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The FTSE 100 just had its worst quarter since 1987. What should investors do now?

It’s fair to say that Q1 2020 was terrible for the FTSE 100. Rocked by the economic uncertainty associated with the coronavirus, the blue-chip index fell from 7,540 points to 5,670 points over the opening three months, which represents a fall of around 25%. That’s the worst quarterly performance since 1987, when the index crashed spectacularly on ‘Black Monday’.

There’s no doubt this shocking performance from the FTSE 100 will have hit many investor portfolios hard. With stock market volatility spiking to Global Financial Crisis (GFC) levels recently, there’s been nowhere to hide. Worryingly, there could be further market falls to come. This all begs the question – what should investors do now?

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What should investors do now?

If you’ve checked your investments recently, the chances are you were shocked at the drop in portfolio value. While the FTSE 100 slumped by a quarter, many individual stocks fared far worse.

Royal Dutch Shell shares, for example, plummeted 39% over the three-month period. Lloyds Bank shares crashed 49%. Meanwhile, easyJet shares tanked 60%. My own investment portfolio – which includes a mix of FTSE 100 dividend stocks, small-cap growth stocks, and international stocks – has been decimated. 

In this kind of situation, the most important thing to do is to stay calm (you can find some great tips on how to stay calm during stock market turbulence here) and stick to your long-term investment strategy. You shouldn’t let emotions, such as fear, drive your investment decisions, as this can lead to irrational financial moves.

Paper losses

It’s worth remembering any losses that’ve come about as a result of the recent stock market crash are just paper losses. You haven’t actually lost any money until you sell your shares.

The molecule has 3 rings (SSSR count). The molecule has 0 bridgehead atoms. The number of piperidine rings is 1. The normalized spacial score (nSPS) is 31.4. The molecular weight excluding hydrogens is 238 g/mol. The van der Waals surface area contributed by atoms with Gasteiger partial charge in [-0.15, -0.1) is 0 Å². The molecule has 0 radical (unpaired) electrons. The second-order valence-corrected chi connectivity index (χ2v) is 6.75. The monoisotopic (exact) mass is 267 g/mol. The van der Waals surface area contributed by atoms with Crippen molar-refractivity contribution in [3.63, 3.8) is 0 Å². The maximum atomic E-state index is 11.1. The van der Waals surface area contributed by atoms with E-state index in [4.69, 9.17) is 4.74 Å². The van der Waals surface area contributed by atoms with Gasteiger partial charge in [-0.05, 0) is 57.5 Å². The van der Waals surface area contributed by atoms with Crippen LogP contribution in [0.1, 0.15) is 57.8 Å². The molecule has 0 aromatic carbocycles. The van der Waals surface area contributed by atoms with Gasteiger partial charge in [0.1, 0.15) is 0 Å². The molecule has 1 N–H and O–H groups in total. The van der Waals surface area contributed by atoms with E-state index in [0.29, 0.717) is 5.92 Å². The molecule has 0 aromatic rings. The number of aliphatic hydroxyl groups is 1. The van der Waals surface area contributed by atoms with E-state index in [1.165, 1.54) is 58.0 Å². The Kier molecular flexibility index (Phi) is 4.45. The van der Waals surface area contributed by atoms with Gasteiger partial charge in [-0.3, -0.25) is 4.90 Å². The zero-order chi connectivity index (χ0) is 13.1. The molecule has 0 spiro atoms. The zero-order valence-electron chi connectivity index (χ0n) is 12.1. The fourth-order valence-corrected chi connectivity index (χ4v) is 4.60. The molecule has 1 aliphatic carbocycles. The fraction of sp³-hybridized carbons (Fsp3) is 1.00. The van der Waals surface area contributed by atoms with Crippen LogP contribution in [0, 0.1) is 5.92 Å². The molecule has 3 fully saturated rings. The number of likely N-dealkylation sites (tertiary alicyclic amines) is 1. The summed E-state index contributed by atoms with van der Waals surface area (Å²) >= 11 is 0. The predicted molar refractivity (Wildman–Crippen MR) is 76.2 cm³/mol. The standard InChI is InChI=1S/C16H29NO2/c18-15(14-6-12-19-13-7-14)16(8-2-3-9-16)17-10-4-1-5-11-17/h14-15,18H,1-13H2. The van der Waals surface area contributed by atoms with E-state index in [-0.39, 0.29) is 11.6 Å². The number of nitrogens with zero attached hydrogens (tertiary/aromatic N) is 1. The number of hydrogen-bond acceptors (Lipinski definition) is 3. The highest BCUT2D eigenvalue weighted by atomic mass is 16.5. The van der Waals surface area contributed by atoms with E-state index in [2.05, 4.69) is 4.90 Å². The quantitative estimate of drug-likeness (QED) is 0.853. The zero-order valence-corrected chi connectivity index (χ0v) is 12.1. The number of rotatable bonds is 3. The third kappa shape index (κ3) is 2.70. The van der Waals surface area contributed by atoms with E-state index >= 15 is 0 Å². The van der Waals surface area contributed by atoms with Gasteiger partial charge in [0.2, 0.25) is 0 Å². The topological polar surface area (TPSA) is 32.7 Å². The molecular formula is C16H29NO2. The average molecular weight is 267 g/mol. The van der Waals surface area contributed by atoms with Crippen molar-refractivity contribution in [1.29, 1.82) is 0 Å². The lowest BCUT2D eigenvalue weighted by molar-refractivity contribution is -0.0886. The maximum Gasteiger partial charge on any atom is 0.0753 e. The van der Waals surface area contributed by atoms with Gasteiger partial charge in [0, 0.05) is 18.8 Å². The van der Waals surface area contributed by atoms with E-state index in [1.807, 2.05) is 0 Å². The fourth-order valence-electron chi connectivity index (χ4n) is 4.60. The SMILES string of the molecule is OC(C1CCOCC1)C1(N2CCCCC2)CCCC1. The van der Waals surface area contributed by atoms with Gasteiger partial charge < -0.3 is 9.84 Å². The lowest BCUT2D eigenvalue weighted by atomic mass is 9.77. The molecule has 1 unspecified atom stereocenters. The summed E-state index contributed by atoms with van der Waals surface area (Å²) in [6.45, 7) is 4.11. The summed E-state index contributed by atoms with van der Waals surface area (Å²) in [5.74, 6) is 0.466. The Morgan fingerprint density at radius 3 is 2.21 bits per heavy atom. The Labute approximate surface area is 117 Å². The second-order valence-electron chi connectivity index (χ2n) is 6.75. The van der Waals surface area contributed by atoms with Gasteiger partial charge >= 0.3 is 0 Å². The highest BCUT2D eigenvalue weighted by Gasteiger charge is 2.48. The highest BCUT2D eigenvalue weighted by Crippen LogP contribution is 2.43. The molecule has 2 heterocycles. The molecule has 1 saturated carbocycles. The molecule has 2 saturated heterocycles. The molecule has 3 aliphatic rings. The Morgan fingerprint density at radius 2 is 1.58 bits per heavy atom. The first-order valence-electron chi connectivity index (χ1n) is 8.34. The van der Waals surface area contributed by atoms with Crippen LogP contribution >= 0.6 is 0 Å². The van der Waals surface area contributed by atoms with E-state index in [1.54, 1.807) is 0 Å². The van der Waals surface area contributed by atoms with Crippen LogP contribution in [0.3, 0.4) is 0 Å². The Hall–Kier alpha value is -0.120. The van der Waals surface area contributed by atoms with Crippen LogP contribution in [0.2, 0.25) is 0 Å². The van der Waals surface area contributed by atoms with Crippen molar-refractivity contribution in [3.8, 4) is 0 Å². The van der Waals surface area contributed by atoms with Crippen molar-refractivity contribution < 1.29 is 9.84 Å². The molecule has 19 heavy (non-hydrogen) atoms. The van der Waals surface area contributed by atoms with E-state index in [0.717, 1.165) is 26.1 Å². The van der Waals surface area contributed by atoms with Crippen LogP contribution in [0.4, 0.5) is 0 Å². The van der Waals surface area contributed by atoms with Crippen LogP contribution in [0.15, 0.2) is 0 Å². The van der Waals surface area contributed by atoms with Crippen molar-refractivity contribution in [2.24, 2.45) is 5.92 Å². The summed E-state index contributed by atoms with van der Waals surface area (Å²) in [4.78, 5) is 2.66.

It’s also worth remembering the stock market has crashed many times before and always bounced back. During the GFC in 2008/2009, the FTSE 100 slumped from 6,500 points to just 3,500 points. Yet within the space of a few years, the index was back at the 6,500 points level.

Given that stocks have always recovered from crashes in the past, it makes sense to think long term and hold on to your investments during this uncertain period, as they’re likely to eventually recover.

Huge opportunities

Finally, if you have cash on the sidelines, you may want to consider taking advantage of the recent stock market weakness and buy stocks while share prices are lower. This could boost your portfolio significantly when stocks begin rising again.

Recently, plenty of high-quality stocks have been trading at levels not seen for years. Take alcoholic beverages champion Diageo, which looks set to enjoy long-term growth as wealth rises in the emerging markets. A few weeks back, it was trading at around 2,050p – a level not seen since 2016. Similarly, shares in Smith & Nephew – a healthcare company poised to benefit from the world’s ageing population – have also recently dropped to 2016 levels.

If you’re a long-term investor, as I am, these kinds of share-price falls could be a real opportunity.

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Edward Sheldon owns shares in Diageo and Smith & Nephew. The Motley Fool UK has recommended Diageo and Lloyds Banking Group. Views expressed on the companies mentioned in this article are those of the writer and therefore may differ from the official recommendations we make in our subscription services such as Share Advisor, Hidden Winners and Pro. Here at The Motley Fool we believe that considering a diverse range of insights makes us better investors.